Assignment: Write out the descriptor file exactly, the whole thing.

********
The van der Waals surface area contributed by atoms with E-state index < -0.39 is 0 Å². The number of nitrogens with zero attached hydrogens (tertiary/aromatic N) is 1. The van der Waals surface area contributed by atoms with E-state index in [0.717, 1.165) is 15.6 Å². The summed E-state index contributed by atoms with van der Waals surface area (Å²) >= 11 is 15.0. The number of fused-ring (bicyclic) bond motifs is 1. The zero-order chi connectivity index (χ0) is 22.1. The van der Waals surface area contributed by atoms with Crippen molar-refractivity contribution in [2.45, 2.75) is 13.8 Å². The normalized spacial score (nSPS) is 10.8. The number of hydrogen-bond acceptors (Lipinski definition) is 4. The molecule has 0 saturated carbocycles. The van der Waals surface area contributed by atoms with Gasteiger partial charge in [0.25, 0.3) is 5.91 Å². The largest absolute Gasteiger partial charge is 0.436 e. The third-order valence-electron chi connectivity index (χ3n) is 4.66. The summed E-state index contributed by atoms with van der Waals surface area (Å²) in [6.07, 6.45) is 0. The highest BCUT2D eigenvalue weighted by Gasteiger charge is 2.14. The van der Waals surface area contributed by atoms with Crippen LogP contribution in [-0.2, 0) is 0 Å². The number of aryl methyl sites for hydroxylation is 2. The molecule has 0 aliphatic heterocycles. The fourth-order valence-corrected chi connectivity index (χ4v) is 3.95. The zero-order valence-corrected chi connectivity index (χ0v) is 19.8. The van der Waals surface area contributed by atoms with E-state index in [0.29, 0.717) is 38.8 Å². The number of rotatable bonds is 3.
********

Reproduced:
The van der Waals surface area contributed by atoms with E-state index < -0.39 is 0 Å². The number of nitrogens with zero attached hydrogens (tertiary/aromatic N) is 1. The van der Waals surface area contributed by atoms with E-state index in [0.717, 1.165) is 15.6 Å². The summed E-state index contributed by atoms with van der Waals surface area (Å²) >= 11 is 15.0. The number of fused-ring (bicyclic) bond motifs is 1. The zero-order chi connectivity index (χ0) is 22.1. The van der Waals surface area contributed by atoms with Crippen molar-refractivity contribution in [2.45, 2.75) is 13.8 Å². The normalized spacial score (nSPS) is 10.8. The number of hydrogen-bond acceptors (Lipinski definition) is 4. The molecule has 0 saturated carbocycles. The van der Waals surface area contributed by atoms with Gasteiger partial charge in [0.25, 0.3) is 5.91 Å². The largest absolute Gasteiger partial charge is 0.436 e. The third-order valence-electron chi connectivity index (χ3n) is 4.66. The summed E-state index contributed by atoms with van der Waals surface area (Å²) in [6.07, 6.45) is 0. The highest BCUT2D eigenvalue weighted by Gasteiger charge is 2.14. The van der Waals surface area contributed by atoms with Crippen LogP contribution in [-0.2, 0) is 0 Å². The number of aryl methyl sites for hydroxylation is 2. The molecule has 0 aliphatic heterocycles. The fourth-order valence-corrected chi connectivity index (χ4v) is 3.95. The zero-order valence-corrected chi connectivity index (χ0v) is 19.8. The van der Waals surface area contributed by atoms with E-state index in [0.29, 0.717) is 38.8 Å². The number of rotatable bonds is 3.